Surface temperature of the Earth

  • #1
1,661
2
This looks to be a fairly straightforward problem. I'm not sure why I'm having trouble.

The radiant energy flux density is the energy emission per unit area. Why would I not simply multiply the solar constant of the Earth times the surface area of the Earth? Of course, it would be a plane area approximation. Then, whatever that energy emission value that is, set it equal to the Stefan-Boltzmann constant*(TE)4*4pi*(RE)2?

Is the radiant energy flux density multiplied by the area equal to the power?

http://i111.photobucket.com/albums/n149/camarolt4z28/IMG_20110318_204153.jpg?t=1300499036 [Broken]
 
Last edited by a moderator:

Answers and Replies

  • #2
283
0
The cross section of the earth you would use is not its surface area. It will be Pi*R^2. It is the area of the shadow that the earth would cast on a plane perpendicular to the sun's intensity vectors.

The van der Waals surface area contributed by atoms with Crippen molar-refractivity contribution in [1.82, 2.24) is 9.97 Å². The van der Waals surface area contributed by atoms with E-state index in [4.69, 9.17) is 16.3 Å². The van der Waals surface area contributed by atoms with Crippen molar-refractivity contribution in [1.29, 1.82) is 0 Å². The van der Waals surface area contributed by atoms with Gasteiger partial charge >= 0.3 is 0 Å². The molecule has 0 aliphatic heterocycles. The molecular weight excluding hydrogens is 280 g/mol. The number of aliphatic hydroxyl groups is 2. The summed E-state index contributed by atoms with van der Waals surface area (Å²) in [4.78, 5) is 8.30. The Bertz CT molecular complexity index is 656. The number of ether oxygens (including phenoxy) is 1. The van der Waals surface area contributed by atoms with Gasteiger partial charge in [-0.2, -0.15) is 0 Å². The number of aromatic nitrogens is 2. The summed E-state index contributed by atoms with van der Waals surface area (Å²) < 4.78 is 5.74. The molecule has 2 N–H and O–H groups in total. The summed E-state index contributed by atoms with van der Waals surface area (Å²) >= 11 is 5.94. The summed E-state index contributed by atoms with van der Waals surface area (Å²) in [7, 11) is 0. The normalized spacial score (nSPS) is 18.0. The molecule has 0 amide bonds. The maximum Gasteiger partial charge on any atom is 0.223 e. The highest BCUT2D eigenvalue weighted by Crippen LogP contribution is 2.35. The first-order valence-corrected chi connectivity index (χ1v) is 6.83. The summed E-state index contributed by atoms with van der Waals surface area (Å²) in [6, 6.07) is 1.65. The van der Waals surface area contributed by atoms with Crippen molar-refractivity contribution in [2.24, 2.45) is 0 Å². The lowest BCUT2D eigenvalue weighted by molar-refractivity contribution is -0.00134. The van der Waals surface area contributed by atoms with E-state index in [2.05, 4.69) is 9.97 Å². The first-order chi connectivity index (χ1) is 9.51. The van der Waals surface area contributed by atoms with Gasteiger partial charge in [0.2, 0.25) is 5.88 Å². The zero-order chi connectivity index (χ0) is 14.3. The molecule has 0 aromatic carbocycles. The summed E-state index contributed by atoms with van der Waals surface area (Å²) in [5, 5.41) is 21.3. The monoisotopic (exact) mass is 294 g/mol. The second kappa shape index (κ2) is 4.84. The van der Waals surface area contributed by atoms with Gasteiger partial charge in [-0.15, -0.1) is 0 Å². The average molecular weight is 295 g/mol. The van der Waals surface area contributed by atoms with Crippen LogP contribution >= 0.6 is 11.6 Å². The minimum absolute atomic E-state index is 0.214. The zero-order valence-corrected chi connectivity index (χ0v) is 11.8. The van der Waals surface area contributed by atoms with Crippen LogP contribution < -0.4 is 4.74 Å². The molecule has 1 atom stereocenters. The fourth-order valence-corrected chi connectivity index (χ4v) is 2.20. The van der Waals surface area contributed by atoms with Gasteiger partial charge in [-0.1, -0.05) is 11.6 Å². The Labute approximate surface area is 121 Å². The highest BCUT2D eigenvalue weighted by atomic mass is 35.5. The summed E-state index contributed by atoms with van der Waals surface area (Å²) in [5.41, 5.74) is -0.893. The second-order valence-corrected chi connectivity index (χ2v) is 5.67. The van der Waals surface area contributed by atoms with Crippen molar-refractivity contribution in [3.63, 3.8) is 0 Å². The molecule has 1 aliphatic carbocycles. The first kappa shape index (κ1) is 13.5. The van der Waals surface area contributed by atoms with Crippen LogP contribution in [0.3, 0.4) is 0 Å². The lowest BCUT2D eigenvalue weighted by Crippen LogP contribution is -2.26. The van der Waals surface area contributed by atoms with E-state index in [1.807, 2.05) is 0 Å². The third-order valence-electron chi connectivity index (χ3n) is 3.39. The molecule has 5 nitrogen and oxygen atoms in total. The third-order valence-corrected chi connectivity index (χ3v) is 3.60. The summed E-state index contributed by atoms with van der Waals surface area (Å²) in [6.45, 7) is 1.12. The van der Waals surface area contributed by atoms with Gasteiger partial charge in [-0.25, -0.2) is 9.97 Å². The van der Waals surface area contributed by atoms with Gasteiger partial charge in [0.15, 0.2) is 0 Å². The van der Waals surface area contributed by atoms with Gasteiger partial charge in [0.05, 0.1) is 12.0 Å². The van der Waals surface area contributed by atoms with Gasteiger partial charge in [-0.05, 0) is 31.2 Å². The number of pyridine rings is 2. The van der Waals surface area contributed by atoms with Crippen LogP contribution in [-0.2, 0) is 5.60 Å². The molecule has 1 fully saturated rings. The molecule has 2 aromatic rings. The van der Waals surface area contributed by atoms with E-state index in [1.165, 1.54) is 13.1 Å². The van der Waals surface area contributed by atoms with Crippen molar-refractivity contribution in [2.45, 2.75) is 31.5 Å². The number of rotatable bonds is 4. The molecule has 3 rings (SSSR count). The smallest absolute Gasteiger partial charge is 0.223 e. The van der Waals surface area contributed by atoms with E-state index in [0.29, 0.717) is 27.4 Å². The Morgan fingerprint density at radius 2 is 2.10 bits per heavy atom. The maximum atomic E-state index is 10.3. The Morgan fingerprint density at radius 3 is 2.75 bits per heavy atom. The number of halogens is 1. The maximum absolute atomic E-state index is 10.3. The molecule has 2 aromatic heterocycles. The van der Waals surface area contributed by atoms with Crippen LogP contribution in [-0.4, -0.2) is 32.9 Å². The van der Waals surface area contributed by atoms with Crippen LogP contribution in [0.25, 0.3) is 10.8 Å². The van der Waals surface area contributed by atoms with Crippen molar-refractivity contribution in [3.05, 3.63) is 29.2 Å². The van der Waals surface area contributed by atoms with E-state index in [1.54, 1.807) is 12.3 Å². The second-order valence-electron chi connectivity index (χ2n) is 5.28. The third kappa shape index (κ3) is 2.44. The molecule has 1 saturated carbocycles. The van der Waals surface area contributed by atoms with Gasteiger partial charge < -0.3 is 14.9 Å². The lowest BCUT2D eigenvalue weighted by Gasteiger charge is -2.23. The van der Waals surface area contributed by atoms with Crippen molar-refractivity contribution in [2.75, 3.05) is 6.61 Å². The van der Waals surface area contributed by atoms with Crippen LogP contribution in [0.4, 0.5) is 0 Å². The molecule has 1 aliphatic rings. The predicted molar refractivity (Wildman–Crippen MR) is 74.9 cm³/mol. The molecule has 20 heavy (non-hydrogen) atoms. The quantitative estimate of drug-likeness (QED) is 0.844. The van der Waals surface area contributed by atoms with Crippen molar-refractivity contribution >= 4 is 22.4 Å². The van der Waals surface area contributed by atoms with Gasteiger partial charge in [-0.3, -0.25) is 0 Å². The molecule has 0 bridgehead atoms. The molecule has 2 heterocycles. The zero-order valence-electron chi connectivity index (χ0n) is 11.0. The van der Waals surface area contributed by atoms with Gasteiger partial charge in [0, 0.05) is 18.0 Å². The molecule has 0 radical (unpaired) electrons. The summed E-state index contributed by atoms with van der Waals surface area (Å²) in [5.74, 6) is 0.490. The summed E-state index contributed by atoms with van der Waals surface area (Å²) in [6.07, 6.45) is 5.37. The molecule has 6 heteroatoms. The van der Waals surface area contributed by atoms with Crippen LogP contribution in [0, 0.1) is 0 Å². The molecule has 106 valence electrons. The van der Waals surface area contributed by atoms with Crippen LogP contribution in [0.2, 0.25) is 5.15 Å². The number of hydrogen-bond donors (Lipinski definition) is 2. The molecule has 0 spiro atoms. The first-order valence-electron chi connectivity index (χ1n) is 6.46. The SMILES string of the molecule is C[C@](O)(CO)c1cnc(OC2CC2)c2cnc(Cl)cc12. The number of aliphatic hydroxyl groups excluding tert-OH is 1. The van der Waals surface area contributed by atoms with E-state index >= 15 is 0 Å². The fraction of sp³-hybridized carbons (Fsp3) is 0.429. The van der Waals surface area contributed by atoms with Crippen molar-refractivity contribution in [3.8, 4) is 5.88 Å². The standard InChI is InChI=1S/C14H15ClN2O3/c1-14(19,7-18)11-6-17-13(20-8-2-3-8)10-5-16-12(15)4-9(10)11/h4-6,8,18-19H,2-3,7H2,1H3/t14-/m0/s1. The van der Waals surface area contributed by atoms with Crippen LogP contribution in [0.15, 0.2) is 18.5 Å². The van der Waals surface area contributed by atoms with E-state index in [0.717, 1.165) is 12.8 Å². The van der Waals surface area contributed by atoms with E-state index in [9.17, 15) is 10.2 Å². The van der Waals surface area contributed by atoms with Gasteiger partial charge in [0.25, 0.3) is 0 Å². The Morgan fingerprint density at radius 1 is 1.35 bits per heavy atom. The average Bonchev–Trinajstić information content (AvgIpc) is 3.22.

• #3
1,661
2
The cross section of the earth you would use is not its surface area. It will be Pi*R^2. It is the area of the shadow that the earth would cast on a plane perpendicular to the sun's intensity vectors.

Sorry, I was ambiguous. I meant plane area approximation, not surface area.

How do you calculate the radiant energy flux density at the Earth in terms of the Sun's temperature?
 
  • #4
1,661
2
The manual has

JE = sigmaB*(TS)4*[(RS)/(DE)]2

I'm not quite sure why they multiplied it by the tangent squared.
 
  • #5
1,661
2
Why did they multiply it by [(RS)/(DE)]2?
 

Related Threads on Surface temperature of the Earth

Replies
1
Views
4K
  • Last Post
Replies
3
Views
2K
  • Last Post
Replies
2
Views
840
Replies
0
Views
1K
Replies
1
Views
995
Replies
3
Views
3K
Replies
1
Views
1K
  • Last Post
Replies
14
Views
15K
Top